Thyroid Diseases And Disorders: What You Need to Know.

There are a variety of thyroid diseases and disorders, and understanding the difference between them can help you know if you are affected.
Woman (thyroid gland image)

My mom was diagnosed with Hashimoto’s disease when she was in her 30s. At the time, I was still a young teen living at home, and I didn’t think too much of her condition. It seemed like her number one complaint was thinning hair, which can obviously be traumatic. She began taking an oral medication, and things seemed to settle. I wasn’t familiar with all the other symptoms and complications of this type of thyroid disease, and my mom’s medical history was always complicated.

As the years progressed, it was unclear which of her health issues were caused by several diagnosed conditions; Hashimoto’s was just one of them. I watched my mom suffer in a lot of ways, observed her responses to how she handled her health and was determined that as I aged, I would set out to be a much healthier person. I loved my mom tremendously; she had a powerful and positive impact on my life. I just wanted to understand more about why she was always so susceptible to sickness and if there could have been a better way to handle her chronic conditions and symptoms.

In my mid-30s, I was cruising along in a well-rounded and healthy lifestyle. I was at the leanest weight since high school, and I developed a newfound love of fitness, weightlifting, and cross-training. I felt young, healthy, and resilient, and I worked hard to maintain that healthy lifestyle into my 40s.

Now I’m close to 50 years old, and the last couple of years have taken a surprising turn. The major stresses of a divorce after a long-term marriage, caring for my mom while she was on hospice for 8 months, and then losing her to that long battle… all took a toll on me physically. I had been slowly regaining weight, losing energy for effective workouts, and developing other symptoms like thinning hair, puffiness in my face, and changes in my skin and nails. I attributed these negative symptoms to stress, perimenopause, and less consistency in my diet and exercise routine.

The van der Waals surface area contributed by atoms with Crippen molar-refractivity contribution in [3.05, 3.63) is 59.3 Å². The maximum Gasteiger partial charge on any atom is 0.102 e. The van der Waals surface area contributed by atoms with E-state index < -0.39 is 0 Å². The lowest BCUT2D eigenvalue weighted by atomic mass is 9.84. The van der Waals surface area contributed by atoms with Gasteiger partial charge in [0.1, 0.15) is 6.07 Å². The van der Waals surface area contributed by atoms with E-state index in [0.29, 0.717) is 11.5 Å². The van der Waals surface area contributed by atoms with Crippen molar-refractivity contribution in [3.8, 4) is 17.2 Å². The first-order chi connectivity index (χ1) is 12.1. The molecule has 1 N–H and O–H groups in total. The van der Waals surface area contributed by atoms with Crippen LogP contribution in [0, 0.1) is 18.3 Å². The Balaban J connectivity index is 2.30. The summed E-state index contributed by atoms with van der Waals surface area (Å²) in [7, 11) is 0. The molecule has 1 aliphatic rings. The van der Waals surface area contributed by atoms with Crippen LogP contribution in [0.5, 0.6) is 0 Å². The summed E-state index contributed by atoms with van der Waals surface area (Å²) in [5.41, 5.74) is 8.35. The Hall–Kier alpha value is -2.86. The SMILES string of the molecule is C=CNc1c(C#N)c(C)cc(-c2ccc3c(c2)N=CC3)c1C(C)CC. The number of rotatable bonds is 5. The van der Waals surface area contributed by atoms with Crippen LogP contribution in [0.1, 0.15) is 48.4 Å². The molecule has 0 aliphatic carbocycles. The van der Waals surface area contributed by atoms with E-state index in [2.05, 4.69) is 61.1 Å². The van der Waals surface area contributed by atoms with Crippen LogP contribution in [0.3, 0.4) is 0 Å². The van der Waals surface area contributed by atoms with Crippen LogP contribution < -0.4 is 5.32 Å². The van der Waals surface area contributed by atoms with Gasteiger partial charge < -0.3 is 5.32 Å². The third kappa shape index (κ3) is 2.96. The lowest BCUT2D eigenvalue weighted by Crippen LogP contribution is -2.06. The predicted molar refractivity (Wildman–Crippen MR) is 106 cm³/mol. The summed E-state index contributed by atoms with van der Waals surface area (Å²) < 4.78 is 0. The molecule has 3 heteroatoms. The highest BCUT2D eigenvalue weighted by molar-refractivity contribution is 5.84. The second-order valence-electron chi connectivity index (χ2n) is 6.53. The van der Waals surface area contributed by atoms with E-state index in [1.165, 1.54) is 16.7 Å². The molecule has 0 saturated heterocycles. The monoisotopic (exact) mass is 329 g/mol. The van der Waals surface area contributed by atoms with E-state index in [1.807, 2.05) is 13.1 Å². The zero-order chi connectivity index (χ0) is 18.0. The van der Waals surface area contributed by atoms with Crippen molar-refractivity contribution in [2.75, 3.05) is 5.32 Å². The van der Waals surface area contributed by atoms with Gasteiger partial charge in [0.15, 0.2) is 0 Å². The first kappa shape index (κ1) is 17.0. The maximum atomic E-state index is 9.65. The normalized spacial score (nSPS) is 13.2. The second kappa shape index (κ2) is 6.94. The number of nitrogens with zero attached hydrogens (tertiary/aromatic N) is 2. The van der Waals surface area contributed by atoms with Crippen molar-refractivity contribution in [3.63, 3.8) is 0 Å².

A Surprising Personal Diagnosis

Dr exam or thyroid exam

I was ready to seek professional help with those age-related hormonal changes. I made an appointment with a specialist and got extensive blood work done to give insights into what important changes I could potentially make to get my body back on a healthier course. When the results came back, my doctor shared the particulars about my blood work, vitamin, mineral, and hormone levels – all of which I was expecting.

Then without even a pause in her delivery of my bloodwork results, she diagnosed me with Hashimoto’s disease, and I was completely shocked. Even though my mom suffered, I sincerely never considered that I would have the same issues. I had to walk away from my appointment that day and re-evaluate my strategy. I’d been anticipating bioidentical hormone replacement to help with perimenopause symptoms, but I had not even considered there could have been another issue contributing to my struggles over the last several years.

What Is Hashimoto’s Disease?

Hashimoto’s disease is an autoimmune disorder where the immune system creates antibodies that attack thyroid cells as if they were bacteria, viruses, or some other foreign invader in the body. Hashimoto’s is one of the causes of hypothyroidism, but it is not the same as hypothyroidism. The main difference between the two is what causes the condition of hypothyroidism. Hashimoto’s is a disease that can cause an underactive thyroid due to the immune system attacking the thyroid cells and, in turn, causing it to lose healthy function.